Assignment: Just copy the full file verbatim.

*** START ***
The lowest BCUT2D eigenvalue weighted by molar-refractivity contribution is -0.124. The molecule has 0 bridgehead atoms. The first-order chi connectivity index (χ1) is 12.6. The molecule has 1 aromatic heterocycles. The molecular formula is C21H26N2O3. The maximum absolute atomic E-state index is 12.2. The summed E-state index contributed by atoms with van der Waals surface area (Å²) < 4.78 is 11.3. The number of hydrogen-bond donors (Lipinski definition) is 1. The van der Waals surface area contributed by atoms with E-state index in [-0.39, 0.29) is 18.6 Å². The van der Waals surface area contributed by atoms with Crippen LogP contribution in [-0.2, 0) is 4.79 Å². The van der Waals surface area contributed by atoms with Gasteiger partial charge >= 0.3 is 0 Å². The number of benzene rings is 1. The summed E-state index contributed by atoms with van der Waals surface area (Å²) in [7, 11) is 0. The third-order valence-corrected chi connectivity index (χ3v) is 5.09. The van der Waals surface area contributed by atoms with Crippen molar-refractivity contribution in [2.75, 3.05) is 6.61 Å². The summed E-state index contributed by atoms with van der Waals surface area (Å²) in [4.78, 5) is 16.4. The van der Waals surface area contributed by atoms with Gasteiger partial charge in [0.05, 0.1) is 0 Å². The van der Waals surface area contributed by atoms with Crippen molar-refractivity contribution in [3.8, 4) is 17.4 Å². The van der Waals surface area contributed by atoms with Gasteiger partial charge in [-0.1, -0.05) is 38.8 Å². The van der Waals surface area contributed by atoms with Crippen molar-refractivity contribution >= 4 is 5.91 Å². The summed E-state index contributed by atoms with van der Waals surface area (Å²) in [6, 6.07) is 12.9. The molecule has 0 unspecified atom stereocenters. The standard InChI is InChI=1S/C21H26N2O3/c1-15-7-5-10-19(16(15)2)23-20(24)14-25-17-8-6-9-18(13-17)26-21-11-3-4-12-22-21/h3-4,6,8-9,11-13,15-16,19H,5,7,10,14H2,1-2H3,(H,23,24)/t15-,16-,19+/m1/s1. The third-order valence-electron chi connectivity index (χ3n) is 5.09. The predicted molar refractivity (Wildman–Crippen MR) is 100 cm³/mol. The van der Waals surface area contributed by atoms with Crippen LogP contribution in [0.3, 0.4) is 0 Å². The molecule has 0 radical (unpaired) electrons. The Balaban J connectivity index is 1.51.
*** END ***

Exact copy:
The lowest BCUT2D eigenvalue weighted by molar-refractivity contribution is -0.124. The molecule has 0 bridgehead atoms. The first-order chi connectivity index (χ1) is 12.6. The molecule has 1 aromatic heterocycles. The molecular formula is C21H26N2O3. The maximum absolute atomic E-state index is 12.2. The summed E-state index contributed by atoms with van der Waals surface area (Å²) < 4.78 is 11.3. The number of hydrogen-bond donors (Lipinski definition) is 1. The van der Waals surface area contributed by atoms with E-state index in [-0.39, 0.29) is 18.6 Å². The van der Waals surface area contributed by atoms with Crippen LogP contribution in [-0.2, 0) is 4.79 Å². The van der Waals surface area contributed by atoms with Gasteiger partial charge >= 0.3 is 0 Å². The number of benzene rings is 1. The summed E-state index contributed by atoms with van der Waals surface area (Å²) in [7, 11) is 0. The third-order valence-corrected chi connectivity index (χ3v) is 5.09. The van der Waals surface area contributed by atoms with Crippen molar-refractivity contribution in [2.75, 3.05) is 6.61 Å². The summed E-state index contributed by atoms with van der Waals surface area (Å²) in [4.78, 5) is 16.4. The van der Waals surface area contributed by atoms with Gasteiger partial charge in [0.05, 0.1) is 0 Å². The van der Waals surface area contributed by atoms with Crippen molar-refractivity contribution in [3.8, 4) is 17.4 Å². The van der Waals surface area contributed by atoms with Gasteiger partial charge in [-0.1, -0.05) is 38.8 Å². The van der Waals surface area contributed by atoms with Crippen molar-refractivity contribution >= 4 is 5.91 Å². The summed E-state index contributed by atoms with van der Waals surface area (Å²) in [6, 6.07) is 12.9. The molecule has 0 unspecified atom stereocenters. The standard InChI is InChI=1S/C21H26N2O3/c1-15-7-5-10-19(16(15)2)23-20(24)14-25-17-8-6-9-18(13-17)26-21-11-3-4-12-22-21/h3-4,6,8-9,11-13,15-16,19H,5,7,10,14H2,1-2H3,(H,23,24)/t15-,16-,19+/m1/s1. The third-order valence-electron chi connectivity index (χ3n) is 5.09. The predicted molar refractivity (Wildman–Crippen MR) is 100 cm³/mol. The van der Waals surface area contributed by atoms with Crippen LogP contribution in [0.3, 0.4) is 0 Å². The molecule has 0 radical (unpaired) electrons. The Balaban J connectivity index is 1.51.